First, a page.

A tumor-promoting mechanism mediated by retrotransposon-encoded reverse transcriptase is active in human transformed cell lines
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Ilaria Sciamanna1, Alberto Gualtieri1,5, Cristina Cossetti1,5, Emanuele Felice Osimo1, Manuela Ferracin2, Gianfranco Macchia1, Eleonora Aricò1, Gianni Prosseda3, Patrizia Vitullo1, Tom Misteli4 and Corrado Spadafora1
1 Istituto Superiore di Sanità, Viale Regina Elena 299, Rome, Italy.
2 Laboratory for Technologies of Advanced Therapies (LTTA) and Department of Morphology, Surgery and Experimental Medicine, University of Ferrara, Ferrara, Italy.
3 Department of Biology and Biotechnology “Charles Darwin”, Sapienza University, Rome, Italy.
4 National Cancer Institute, NIH, Bethesda MD, USA.
5 Department of Experimental Medicine and Surgery - University of Rome “Tor Vergata”, Rome, Italy.
Corrado Spadafora, email:
Keywords: LINE-1 retrotransposons, reverse transcriptase, transcriptome, miRNAs, DNA:RNA hybrids, cancer genome, reverse transcriptase inhibitor.
Received: September 11, 2013 Accepted: October 12, 2013 Published: October 14, 2013
LINE-1 elements make up the most abundant retrotransposon family in the human genome. Full-length LINE-1 elements encode a reverse transcriptase (RT) activity required for their own retrotranpsosition as well as that of non-autonomous Alu elements. LINE-1 are poorly expressed in normal cells and abundantly in cancer cells. Decreasing RT activity in cancer cells, by either LINE-1-specific RNA interference, or by RT inhibitory drugs, was previously found to reduce proliferation and promote differentiation and to antagonize tumor growth in animal models. Here we have investigated how RT exerts these global regulatory functions.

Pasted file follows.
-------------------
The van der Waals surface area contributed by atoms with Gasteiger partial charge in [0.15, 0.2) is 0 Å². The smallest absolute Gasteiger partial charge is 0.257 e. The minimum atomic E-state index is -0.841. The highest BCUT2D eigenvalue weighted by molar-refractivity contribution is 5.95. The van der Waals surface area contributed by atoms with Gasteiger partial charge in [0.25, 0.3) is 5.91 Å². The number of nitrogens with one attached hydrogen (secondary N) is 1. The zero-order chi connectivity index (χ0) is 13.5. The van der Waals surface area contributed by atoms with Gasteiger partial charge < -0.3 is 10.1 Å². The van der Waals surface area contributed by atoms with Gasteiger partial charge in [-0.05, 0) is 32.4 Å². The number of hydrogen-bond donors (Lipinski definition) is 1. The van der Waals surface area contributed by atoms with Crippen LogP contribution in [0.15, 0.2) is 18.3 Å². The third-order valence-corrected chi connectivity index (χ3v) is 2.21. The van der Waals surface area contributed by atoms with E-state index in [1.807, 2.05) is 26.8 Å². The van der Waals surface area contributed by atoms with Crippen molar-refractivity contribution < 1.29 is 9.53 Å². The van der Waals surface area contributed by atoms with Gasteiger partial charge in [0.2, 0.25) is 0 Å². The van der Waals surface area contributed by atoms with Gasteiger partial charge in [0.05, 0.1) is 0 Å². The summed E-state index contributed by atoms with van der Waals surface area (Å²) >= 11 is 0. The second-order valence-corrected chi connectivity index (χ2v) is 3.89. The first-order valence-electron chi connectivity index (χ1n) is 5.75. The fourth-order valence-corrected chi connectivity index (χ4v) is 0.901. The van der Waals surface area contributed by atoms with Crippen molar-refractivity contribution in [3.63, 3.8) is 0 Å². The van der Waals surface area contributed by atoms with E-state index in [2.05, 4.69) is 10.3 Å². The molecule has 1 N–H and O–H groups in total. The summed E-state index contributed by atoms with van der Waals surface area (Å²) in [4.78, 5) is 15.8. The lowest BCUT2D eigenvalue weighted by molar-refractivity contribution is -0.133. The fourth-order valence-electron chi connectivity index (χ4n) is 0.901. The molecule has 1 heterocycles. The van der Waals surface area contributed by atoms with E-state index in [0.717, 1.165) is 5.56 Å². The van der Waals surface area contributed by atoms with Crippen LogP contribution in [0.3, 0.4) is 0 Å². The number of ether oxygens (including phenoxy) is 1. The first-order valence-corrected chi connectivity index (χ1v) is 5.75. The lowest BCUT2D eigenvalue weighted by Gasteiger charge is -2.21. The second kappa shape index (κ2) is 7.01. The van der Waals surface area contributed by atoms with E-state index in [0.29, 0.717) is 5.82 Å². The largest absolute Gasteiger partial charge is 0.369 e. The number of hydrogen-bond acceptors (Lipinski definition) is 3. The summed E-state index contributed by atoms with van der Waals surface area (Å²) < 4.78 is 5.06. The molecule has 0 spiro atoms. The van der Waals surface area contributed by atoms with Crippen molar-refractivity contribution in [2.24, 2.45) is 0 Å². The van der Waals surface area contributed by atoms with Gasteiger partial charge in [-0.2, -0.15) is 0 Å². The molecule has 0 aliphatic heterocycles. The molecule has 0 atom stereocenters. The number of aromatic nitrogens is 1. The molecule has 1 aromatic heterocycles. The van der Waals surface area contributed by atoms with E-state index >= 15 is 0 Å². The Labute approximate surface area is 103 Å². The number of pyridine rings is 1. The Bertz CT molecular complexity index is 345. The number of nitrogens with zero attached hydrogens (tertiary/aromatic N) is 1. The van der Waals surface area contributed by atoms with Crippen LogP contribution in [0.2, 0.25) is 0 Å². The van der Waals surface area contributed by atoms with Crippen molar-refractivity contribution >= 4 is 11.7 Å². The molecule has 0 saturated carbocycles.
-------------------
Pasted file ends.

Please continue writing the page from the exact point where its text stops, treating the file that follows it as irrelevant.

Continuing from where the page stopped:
We report that the RT inhibitor efavirenz (EFV) selectively downregulates proliferation of transformed cell lines, while exerting only mild effects on non-transformed cells; this differential sensitivity matches a differential RT abundance, which is high in the former and undetectable in the latter. Using CsCl density gradients, we selectively identify Alu and LINE-1 containing DNA:RNA hybrid molecules in cancer but not in normal cells. Remarkably, hybrid molecules fail to form in tumor cells treated with EFV under the same conditions that repress proliferation and induce the reprogramming of expression profiles of coding genes, microRNAs (miRNAs) and ultraconserved regions (UCRs). The RT-sensitive miRNAs and UCRs are significantly associated with Alu sequences.
The results suggest that LINE-1-encoded RT governs the balance between single-stranded and double-stranded RNA production. In cancer cells the abundant RT reverse-transcribes retroelement-derived mRNAs forming RNA:DNA hybrids. We propose that this impairs the formation of double-stranded RNAs and the ensuing production of small regulatory RNAs, with a direct impact on gene expression. RT inhibition restores the ‘normal’ small RNA profile and the regulatory networks that depend on them. Thus, the retrotransposon-encoded RT drives a previously unrecognized mechanism crucial to the transformed state in tumor cells.
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